Our current society puts great emphasis on instant happiness and good health. Never before in the history of mankind has nutrition overall been better than nowadays, yet everywhere we are suggested to improve our intake with supplements and pills to avoid deficiencies. The health industry seems to have tailored solutions for even the minutest problem. Cosmetics and beauty surgery are on the rise. The tourism industry proposes distant locations to recover from our busy everyday lives.
None of the above is wrong in an absolute sense. But as a matter of fact, the process of learning contentment through endurance and patience cannot be replaced. For man to reach maturity and move towards his ultimate goal, the experience of certain hardships cannot be altogether avoided.
In certain christian circles pain and suffering are entirely attributed to a lack of faith. Yet these experiences seem to be an essential part of human life in general and of the christian in particular. After all, even Jesus Christ who was completely without sin, had, as a man, in a certain sense to mature through sufferings. The letter to the Hebrews states that “although he (i.e. Christ) was son, he learned obedience from what he suffered” (5:8).
The instant happiness chased by the vast part of our culture, ultimately has no value in itself. Jesus once spoke of a man who had been “living gaily every day” (Luke 16:19), but who was terribly shaken when he found out all this had gone forever.
These days there’s a lot of talk about the health care bill that is passed through Congress. It is, admittedly, an important issue Americans (as well as others countries) have to face. But regardless of which side you’re on, I wonder whether we would not be better off caring more about our spiritual health and trusting God more for our physical needs.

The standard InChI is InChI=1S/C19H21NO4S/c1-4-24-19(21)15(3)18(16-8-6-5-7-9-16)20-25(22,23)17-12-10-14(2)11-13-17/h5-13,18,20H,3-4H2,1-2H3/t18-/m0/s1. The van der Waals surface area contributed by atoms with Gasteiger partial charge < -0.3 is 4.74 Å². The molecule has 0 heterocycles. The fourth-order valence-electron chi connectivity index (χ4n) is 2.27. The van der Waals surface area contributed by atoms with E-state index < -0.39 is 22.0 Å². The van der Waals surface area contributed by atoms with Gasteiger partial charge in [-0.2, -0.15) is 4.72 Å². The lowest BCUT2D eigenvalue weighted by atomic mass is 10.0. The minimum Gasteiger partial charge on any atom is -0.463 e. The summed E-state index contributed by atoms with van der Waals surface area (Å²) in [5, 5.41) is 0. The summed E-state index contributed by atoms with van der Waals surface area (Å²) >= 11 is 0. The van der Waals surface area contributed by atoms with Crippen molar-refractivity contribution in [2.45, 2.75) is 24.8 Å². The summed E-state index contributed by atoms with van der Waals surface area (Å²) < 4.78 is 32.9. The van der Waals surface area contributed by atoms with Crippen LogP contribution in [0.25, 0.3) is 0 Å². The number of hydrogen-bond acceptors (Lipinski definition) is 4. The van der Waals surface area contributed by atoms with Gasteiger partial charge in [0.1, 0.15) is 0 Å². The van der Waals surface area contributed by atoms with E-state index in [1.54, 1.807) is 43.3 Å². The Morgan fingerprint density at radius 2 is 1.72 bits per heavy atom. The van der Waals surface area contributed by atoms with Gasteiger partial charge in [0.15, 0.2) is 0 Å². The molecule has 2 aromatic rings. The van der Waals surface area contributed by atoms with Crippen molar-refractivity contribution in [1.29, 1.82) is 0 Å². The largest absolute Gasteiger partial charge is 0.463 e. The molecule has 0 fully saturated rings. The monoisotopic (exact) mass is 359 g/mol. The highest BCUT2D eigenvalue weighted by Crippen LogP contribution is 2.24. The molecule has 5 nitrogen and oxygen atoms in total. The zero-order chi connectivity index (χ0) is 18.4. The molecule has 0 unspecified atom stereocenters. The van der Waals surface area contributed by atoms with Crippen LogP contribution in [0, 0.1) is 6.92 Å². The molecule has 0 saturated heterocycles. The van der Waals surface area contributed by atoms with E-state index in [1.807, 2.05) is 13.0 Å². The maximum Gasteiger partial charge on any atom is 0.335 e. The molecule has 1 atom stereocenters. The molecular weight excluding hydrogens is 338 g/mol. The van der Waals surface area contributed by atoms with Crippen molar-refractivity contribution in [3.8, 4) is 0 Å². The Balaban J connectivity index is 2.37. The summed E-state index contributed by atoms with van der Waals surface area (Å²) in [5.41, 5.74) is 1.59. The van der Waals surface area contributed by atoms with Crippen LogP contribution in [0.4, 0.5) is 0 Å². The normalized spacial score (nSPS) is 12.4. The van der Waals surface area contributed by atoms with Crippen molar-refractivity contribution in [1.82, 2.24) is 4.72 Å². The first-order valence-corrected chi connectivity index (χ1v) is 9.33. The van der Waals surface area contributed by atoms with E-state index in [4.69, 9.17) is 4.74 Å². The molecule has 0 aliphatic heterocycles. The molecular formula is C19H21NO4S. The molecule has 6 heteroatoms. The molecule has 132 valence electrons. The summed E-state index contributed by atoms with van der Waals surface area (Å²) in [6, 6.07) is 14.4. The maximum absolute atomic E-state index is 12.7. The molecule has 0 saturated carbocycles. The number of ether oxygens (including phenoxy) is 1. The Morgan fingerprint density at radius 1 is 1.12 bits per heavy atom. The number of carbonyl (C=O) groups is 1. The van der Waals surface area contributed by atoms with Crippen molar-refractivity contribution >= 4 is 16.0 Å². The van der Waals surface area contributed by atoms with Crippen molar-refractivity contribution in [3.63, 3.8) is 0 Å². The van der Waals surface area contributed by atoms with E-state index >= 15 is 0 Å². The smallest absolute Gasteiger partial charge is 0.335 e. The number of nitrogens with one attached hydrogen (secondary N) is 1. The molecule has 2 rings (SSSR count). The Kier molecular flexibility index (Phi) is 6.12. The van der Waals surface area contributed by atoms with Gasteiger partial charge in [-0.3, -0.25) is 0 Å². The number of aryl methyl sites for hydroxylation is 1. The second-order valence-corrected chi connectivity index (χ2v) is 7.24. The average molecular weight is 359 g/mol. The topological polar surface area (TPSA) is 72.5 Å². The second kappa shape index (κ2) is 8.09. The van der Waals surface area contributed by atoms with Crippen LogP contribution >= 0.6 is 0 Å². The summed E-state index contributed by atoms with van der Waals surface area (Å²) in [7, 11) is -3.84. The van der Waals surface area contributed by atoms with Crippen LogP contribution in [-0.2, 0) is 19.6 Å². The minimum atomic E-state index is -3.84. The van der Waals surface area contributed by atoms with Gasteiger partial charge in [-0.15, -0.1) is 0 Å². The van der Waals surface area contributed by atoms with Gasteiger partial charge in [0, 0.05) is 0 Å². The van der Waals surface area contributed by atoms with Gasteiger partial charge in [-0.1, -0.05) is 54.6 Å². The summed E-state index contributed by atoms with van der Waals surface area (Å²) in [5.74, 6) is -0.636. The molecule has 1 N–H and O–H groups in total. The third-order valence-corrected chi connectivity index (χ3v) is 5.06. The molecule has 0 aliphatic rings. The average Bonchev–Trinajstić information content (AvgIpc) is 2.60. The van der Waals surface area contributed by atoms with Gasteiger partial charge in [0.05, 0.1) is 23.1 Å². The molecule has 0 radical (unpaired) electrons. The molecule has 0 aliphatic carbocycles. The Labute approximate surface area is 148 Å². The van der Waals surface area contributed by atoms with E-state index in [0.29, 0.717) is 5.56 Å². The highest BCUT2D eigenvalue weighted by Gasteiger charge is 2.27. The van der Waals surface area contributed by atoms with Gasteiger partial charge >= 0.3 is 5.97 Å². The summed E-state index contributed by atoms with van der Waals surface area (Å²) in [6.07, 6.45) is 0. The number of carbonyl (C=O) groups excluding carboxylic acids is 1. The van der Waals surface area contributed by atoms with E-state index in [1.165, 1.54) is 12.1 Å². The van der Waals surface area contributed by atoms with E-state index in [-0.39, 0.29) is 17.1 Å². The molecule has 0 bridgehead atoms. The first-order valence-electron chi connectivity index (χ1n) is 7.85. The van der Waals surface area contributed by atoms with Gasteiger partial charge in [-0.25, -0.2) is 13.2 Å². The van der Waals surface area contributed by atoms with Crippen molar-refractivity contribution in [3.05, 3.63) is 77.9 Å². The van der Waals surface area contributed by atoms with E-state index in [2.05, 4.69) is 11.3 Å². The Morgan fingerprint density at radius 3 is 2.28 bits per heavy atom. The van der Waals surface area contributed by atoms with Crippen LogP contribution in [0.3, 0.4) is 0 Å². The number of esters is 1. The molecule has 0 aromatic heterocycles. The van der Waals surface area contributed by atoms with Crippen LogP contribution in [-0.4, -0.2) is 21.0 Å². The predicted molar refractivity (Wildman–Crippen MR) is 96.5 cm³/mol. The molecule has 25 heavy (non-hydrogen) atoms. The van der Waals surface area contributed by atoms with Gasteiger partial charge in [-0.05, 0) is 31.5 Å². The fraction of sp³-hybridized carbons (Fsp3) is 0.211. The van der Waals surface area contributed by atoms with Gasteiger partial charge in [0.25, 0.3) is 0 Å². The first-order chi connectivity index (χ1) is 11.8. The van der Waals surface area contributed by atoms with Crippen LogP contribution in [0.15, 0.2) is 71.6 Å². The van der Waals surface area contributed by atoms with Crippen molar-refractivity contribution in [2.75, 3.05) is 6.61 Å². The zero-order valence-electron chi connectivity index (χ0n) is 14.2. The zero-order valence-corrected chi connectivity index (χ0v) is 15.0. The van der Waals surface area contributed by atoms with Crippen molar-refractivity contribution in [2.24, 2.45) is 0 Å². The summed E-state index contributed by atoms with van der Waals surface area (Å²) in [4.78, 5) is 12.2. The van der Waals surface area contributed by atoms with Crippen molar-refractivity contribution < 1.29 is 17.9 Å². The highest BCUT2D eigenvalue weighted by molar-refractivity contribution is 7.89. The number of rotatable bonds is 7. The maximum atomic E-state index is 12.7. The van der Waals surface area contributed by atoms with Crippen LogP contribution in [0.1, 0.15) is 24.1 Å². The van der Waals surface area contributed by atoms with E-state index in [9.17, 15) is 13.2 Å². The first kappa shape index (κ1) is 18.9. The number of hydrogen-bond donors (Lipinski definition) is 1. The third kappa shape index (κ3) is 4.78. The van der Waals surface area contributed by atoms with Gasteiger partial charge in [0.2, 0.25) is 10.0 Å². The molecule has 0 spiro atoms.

No doubt, the advances in medical science have tremendously improved the life of man and are, of course, to be pursued. Just think of the reduction in infant mortality and infectious diseases. But modern man’s obsession with eternal youthfulness is not in line with the reality of our deteriorating bodies under the curse of sin (cp. 2 Corinthians 4:16).
It is amazing to learn of people who endure tremendous suffering, but yet admit not to be willing to miss the lessons they have learned in their particular circumstances. That should remind all of us that our earthly life is not supposed to be completely painless and that sometimes hardships are used by God to draw as closer to Him. Famous king David had grasped this long ago when he declared: “Before I was afflicted I went astray, but now I obey your word” (Psalm 119:67).
Let us first of all put our lives in God’s faithful hands, even when consulting a doctor now and then. After all He gave us this promise: “Even to your old age and gray hairs I am he, I am he who will sustain you. I have made you and I will carry you; I will sustain you and I will rescue you. (Isaia 46:4).